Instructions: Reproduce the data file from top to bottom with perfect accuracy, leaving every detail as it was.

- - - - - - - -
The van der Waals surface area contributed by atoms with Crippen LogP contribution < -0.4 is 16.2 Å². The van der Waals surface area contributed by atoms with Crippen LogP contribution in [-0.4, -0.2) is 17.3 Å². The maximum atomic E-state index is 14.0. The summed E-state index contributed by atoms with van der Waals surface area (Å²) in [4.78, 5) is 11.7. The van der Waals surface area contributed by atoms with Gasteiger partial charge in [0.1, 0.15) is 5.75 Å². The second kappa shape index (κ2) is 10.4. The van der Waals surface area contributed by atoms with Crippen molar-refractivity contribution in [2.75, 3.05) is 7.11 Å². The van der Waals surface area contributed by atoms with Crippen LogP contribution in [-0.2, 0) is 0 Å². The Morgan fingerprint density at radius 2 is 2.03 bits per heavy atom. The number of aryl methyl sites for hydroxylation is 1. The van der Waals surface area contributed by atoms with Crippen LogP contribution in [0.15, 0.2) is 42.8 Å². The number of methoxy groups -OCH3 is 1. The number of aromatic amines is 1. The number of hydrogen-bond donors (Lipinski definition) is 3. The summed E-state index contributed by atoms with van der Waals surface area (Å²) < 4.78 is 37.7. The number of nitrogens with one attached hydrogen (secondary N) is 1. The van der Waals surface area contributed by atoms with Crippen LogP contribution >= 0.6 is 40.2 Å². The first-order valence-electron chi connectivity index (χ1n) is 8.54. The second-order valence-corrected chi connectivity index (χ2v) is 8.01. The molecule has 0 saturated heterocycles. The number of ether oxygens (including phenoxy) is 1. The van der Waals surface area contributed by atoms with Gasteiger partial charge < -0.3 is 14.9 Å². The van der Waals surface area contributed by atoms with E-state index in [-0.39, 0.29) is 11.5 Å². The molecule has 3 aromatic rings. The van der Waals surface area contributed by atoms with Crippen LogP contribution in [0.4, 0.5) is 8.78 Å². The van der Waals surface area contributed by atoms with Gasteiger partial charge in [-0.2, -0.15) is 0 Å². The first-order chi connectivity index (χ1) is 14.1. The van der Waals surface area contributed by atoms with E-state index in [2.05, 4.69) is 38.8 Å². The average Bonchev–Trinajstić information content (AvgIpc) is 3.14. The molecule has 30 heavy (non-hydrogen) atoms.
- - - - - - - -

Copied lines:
The van der Waals surface area contributed by atoms with Crippen LogP contribution < -0.4 is 16.2 Å². The van der Waals surface area contributed by atoms with Crippen LogP contribution in [-0.4, -0.2) is 17.3 Å². The maximum atomic E-state index is 14.0. The summed E-state index contributed by atoms with van der Waals surface area (Å²) in [4.78, 5) is 11.7. The van der Waals surface area contributed by atoms with Gasteiger partial charge in [0.1, 0.15) is 5.75 Å². The second kappa shape index (κ2) is 10.4. The van der Waals surface area contributed by atoms with Crippen molar-refractivity contribution in [2.75, 3.05) is 7.11 Å². The van der Waals surface area contributed by atoms with Crippen LogP contribution in [-0.2, 0) is 0 Å². The Morgan fingerprint density at radius 2 is 2.03 bits per heavy atom. The number of aryl methyl sites for hydroxylation is 1. The van der Waals surface area contributed by atoms with Crippen LogP contribution in [0.15, 0.2) is 42.8 Å². The number of methoxy groups -OCH3 is 1. The number of aromatic amines is 1. The number of hydrogen-bond donors (Lipinski definition) is 3. The summed E-state index contributed by atoms with van der Waals surface area (Å²) < 4.78 is 37.7. The number of nitrogens with one attached hydrogen (secondary N) is 1. The van der Waals surface area contributed by atoms with Crippen LogP contribution >= 0.6 is 40.2 Å². The first-order valence-electron chi connectivity index (χ1n) is 8.54. The second-order valence-corrected chi connectivity index (χ2v) is 8.01. The molecule has 0 saturated heterocycles. The number of ether oxygens (including phenoxy) is 1. The van der Waals surface area contributed by atoms with Gasteiger partial charge < -0.3 is 14.9 Å². The van der Waals surface area contributed by atoms with E-state index in [-0.39, 0.29) is 11.5 Å². The molecule has 3 aromatic rings. The van der Waals surface area contributed by atoms with Crippen LogP contribution in [0.4, 0.5) is 8.78 Å². The van der Waals surface area contributed by atoms with Gasteiger partial charge in [-0.2, -0.15) is 0 Å². The first-order chi connectivity index (χ1) is 14.1. The van der Waals surface area contributed by atoms with E-state index in [2.05, 4.69) is 38.8 Å². The average Bonchev–Trinajstić information content (AvgIpc) is 3.14. The molecule has 30 heavy (non-hydrogen) atoms.